SF Ballet Principal Character Dancer and Choreographer Val Caniparoli, has created works for over thirty-five companies including San Francisco Ballet. We talked with him about his long history with the Company as well as his work as an in-demand choreographer.
BACKSTAGE: So Val, you've had a long and illustrious history with San Francisco Ballet in a number of different capacities, as a dancer, choreographer, choreographer in residence, principal character dancer. Can you tell us a little bit about how you first started working with the Company?
VC: Oh wow, (laughs), basically I had very little training so I came here to audition for the School. And actually no training (laughs), so I walked in and auditioned, and Harold Christensen thought I had talent and he gave me a Ford Foundation Scholarship-I hope they don't make me give it back! (laughs) but, was in the School for a year and then eventually, Lew Christensen and Michael Smuin hired me for the Company and so the rest is history. I've been-gosh-here almost 35 years which is crazy.
BACKSTAGE: As a prolific choreographer, you're work has entered the repertory of, I think, more than 35 companies...
VC: ...and counting which is great.
BACKSTAGE: And I see that OBT [Oregon Ballet Theatre] just this week performed Lambarena to critical acclaim. So as an accomplished choreographer, what do you still aspire to do?
VC: I'm always looking for new thoughts and ideas and music; my choices of music are varied-I like all types of music so I'm constantly looking for new ideas and thoughts, and even storylines, and I'm really looking at ideas for full-lengths; I get offers for full-lengths quite often for new versions of certain stories and stuff but I always want to make sure that it's 100% it's going to work; so I'm searching for all those right ideas constantly.
BACKSTAGE: Well, that leads me to my next question which is: what is your process for choreographing? Do you usually start with an idea or the music, or both?
VC: Oh, it runs the gamut. I prefer having the music, but either way, having a vision or an idea or a concept is very important, so I don't like taking music and just putting steps on top of that music. I want some sort of vision or viewpoint and I'm always searching for those. Music is the point of departure for me and it's usually the easiest way for me to work.
BACKSTAGE: You've collaborated locally a number of times with ACT Artistic Director Carey Perloff.
BACKSTAGE: What's that partnership been like, and what are the differences in working in theater as opposed to dance?
VC: Wow, it's like night and day. I'm starting to get used to it; it's just different ways of working. Finding with actors that their inspiration is the words and what's on paper and we don't have that. We're inspired by the music; we go in and work on movement. They like to talk about it and work on that, know about the motivations of what they're going to do and where we don't, we go into it right away and I'm working with her, co-directing a new play we're writing that's hopefully going to open in 2010; its right now called The Tosca Project where its half dancers, half actors. And those two different ways of working is very revealing and now they're starting to find a middle ground. So it's different, it's exciting, and working with her on many projects. For instance, The Doll's House was inspiration for Ibsen's House here, so I get a lot of ideas and thoughts, for storylines and stuff because she's a great resource, Carey, and even having her come in to San Francisco Ballet with Ibsen's House, working on the dancers with their characters in the Ibsen plays was amazing. So I like going back and forth with that.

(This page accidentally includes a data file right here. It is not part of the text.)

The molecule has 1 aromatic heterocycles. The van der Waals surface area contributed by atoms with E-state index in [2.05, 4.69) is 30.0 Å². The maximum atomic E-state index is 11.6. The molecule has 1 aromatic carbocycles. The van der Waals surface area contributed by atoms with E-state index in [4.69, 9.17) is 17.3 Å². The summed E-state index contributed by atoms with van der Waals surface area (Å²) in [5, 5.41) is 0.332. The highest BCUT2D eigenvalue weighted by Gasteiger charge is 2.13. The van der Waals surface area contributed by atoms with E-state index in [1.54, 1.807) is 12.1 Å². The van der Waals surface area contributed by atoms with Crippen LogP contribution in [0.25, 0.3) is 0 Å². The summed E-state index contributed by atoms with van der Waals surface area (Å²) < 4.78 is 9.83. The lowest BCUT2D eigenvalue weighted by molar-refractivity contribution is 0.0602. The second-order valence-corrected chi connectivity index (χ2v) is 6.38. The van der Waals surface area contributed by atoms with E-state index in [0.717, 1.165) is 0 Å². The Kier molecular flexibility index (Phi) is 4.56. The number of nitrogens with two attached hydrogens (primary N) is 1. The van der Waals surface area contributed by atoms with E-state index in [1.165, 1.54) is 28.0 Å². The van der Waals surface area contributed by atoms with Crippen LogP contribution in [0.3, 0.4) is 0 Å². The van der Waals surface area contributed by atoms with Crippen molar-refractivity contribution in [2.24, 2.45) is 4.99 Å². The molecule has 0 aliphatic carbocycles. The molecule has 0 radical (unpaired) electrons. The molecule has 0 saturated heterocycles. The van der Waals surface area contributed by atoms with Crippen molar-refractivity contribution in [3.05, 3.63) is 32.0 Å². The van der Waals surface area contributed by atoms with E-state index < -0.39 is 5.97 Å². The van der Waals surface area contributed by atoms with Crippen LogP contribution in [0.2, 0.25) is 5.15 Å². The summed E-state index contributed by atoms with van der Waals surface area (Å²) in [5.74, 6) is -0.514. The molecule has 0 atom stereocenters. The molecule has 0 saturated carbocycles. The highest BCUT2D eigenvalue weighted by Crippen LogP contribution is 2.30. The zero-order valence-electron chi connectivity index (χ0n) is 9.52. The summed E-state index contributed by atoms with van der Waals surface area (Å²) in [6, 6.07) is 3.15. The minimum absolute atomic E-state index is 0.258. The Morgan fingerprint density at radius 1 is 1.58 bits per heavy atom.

BACKSTAGE: How did it feel to have Ibsen's House premiere on The New Works Festival and then go on tour?
VC: It was pretty amazing. It was great that Helgi chose Ibsen's House, especially to take to New York. To me that was a great honor. And whenever he tours my work, I think it's great, 'cause it's important to have your work seen beyond the West Coast. Sometimes you feel isolated, but being also part of the New Works Festival, a lot of people came from all over the world to see this, so the exposure for me was amazing; it was a little daunting but I mean, I've got a lot of work for it from artistic directors who have never seen my work before, so it's served many purposes. Again, it's so important to have your work seen.
BACKSTAGE: What's next for you? What projects are you working on?
Val: I'm working on a new Nutcracker for Louisville Ballet. I have a Nutcracker ongoing for Cincinnati Ballet for the past nine years but this is a totally different version, it's in production and opens in December 2009; new work for Tulsa Ballet, for Pacific Northwest Ballet coming up. A lot of revivals: I'm leaving March for two months working with five different ballets in five different companies-so it's great; and I'm able to travel and work.
BACKSTAGE: That's great. So audiences can see you in Tomasson's Swan Lake across the street? Tell us a little bit about the production.
VC: Well the production is wonderful. It's great to see a new vision of this Swan Lake where designers who have not worked with dance before-so they have a whole different viewpoint and they bring a lot of new ideas to the table. So it's interesting to see Helgi working with these designers and the new concept and it's very exciting.